Monday, July 18, 2011

Teesdalian Botanophilia: Part Three

This is a follow-on from Part Two.

After Widdybank Fell, the next place on the botanical hit-list was Cronkley Fell. This site is not as easy to access as Widdybank and demands a fair hike in. We parked at the car park in Forest-in-Teesdale off the B6277 (GR NY 8671 2983) and followed the public footpaths over the hummocky farmland towards the River Tees. We crossed the Tees at Cronkley Bridge and then briefly followed the Pennine Way.
Cronkley Bridge
View up the River Tees from pastures just before Cronkley Bridge
The weather was drizzly. By the time we'd got a few miles we were pretty damp. But, we decided to stick it out (such was the lure of treasures on the hilltops). Eventually, although the sun declined to shine and the wind kept up, the rain stopped, so by the time we got onto the tops we were more or less dry.

On the way up a crag, nestled behind some rocks, I found this bright green fern which I believe is parsley fern (Cryptogramma crispa).
We climbed a style and all the land from here on is Open Access.
We then followed the Green Trod (an ancient, probably prehistoric, drove road over the moors) up to Cronkley Fell. This photo is taken looking back from half way up the hillside. You can see the 'green trod' quite clearly heading south. 
On the banks of a little beck to the left of the footpath was, the inconspicuous but worthy of notice, alpine meadow rue (Thalictrum alpinum). The plant in my photo is less than 4 inches tall. It doesn't have petals, just purple sepals and stamens.
There were sundews (Drosera rotundifolia) dotted about in the mosses by the beck. They were coming into in flower.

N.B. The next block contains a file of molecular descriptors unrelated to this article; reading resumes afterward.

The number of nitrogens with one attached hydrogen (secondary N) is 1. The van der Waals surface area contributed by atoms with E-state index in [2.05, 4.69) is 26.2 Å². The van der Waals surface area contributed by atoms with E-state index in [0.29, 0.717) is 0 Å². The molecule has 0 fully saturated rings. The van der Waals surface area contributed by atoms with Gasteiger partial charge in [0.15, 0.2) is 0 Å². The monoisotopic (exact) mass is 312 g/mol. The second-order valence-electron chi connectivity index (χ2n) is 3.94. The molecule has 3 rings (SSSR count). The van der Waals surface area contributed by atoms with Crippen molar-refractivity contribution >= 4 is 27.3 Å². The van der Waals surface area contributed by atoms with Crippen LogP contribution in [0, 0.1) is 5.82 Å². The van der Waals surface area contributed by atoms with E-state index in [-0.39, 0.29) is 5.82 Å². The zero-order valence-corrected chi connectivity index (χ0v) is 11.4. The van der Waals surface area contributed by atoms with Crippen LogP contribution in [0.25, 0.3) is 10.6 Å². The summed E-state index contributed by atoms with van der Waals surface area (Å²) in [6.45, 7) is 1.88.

The Green Trod took us up onto the higher tops. Cronkley Fell is grazed, but there are fenced exclosures where the rarest plants are protected from the ravages of rampant ruminants; although when we were up there the gates were open and there were sheep in the exclosures.

The reason this area is so famous is because it's underlain by sugar limestone which supports unique assemblages of calcareous alpine flora. Sugar limestone is actually metamorphosed Carboniferous limestone which weathers to a crumbly, coarse-grained sugary rock. The combination of this unusual geology with montane climatic conditions is what makes this a very special place.
Sugar limestone exposed
Close-up sugar limestone really looks like, well, sugar.
Sugar limestone close-up
I was too late in the year for Teesdale's most famous flower, the spring gentian (see here) but I found quite a few nibbled off plants in the grass. I wonder how they seed if they get nibbled by sheep?

Hoary rock-rose (Helinathemum oelandicum ssp levigatum) is endemic to Britain and this is the only place in the world that you can see it (here is the UK distribution map!). I think this is the right plant!
Another 'hoary' plant is hoary whitlow grass (Draba incana); the dinkiest, neatest little plant you could ever hope to see. The plant below is less than an inch tall.
It is also called twisted whitlow grass because its seeds twist as they ripen, as you can just see in this photo of a plant on Widdybank Fell.
Limestone bedstraw (Galium sterneri) has creamy-white flowers.
Even at this height in this harsh environment we found the lovely, adaptable Bellis perennis, the common daisy. 
The views from the trig point further on were grand.
After our cheese and salad-cream sandwiches, we retraced our steps back to the car. En route we stopped to admire the meadows near Cronkley Farm.
Red clover (Trifolium pratense) was putting on a dazzling display.

We also found the starry spikes of marsh arrowgrass (Triglochin palustris) by the path.
And yellow rattle (Rhinanthus minor) by the river.
I'm pretty sure this is a common sandpiper, well camouflaged amongst the rocks on the far bank of the Tees.

Further Information
See here for more geological information on the North Pennines (page 50 for sugar limestone).
Natural England discuss the flora of Upper Teesdale on sugar limestone here

1 comment:

  1. These flowers are so dainty and cute, and the views breathtaking! What a great place to explore -- thanks for the fantastic pictures!

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